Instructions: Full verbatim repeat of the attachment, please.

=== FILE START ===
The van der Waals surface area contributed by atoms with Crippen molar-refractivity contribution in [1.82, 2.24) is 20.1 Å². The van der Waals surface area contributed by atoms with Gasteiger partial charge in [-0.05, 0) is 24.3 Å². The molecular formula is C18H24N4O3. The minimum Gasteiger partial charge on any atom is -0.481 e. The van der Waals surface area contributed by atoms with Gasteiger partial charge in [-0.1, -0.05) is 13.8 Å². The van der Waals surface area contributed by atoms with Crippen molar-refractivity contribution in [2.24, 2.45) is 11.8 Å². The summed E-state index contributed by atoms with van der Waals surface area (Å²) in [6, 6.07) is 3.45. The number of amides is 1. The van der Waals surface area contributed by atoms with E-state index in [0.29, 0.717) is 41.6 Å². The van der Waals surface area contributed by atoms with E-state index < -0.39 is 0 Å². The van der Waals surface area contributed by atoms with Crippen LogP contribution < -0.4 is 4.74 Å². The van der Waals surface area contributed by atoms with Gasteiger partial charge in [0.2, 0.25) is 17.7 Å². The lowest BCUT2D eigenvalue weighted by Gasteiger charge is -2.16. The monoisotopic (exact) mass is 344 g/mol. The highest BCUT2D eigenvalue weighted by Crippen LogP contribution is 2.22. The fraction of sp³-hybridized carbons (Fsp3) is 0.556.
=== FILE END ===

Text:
The van der Waals surface area contributed by atoms with Crippen molar-refractivity contribution in [1.82, 2.24) is 20.1 Å². The van der Waals surface area contributed by atoms with Gasteiger partial charge in [-0.05, 0) is 24.3 Å². The molecular formula is C18H24N4O3. The minimum Gasteiger partial charge on any atom is -0.481 e. The van der Waals surface area contributed by atoms with Gasteiger partial charge in [-0.1, -0.05) is 13.8 Å². The van der Waals surface area contributed by atoms with Crippen molar-refractivity contribution in [2.24, 2.45) is 11.8 Å². The summed E-state index contributed by atoms with van der Waals surface area (Å²) in [6, 6.07) is 3.45. The number of amides is 1. The van der Waals surface area contributed by atoms with E-state index in [0.29, 0.717) is 41.6 Å². The van der Waals surface area contributed by atoms with E-state index < -0.39 is 0 Å². The van der Waals surface area contributed by atoms with Crippen LogP contribution < -0.4 is 4.74 Å². The van der Waals surface area contributed by atoms with Gasteiger partial charge in [0.2, 0.25) is 17.7 Å². The lowest BCUT2D eigenvalue weighted by Gasteiger charge is -2.16. The monoisotopic (exact) mass is 344 g/mol. The highest BCUT2D eigenvalue weighted by Crippen LogP contribution is 2.22. The fraction of sp³-hybridized carbons (Fsp3) is 0.556.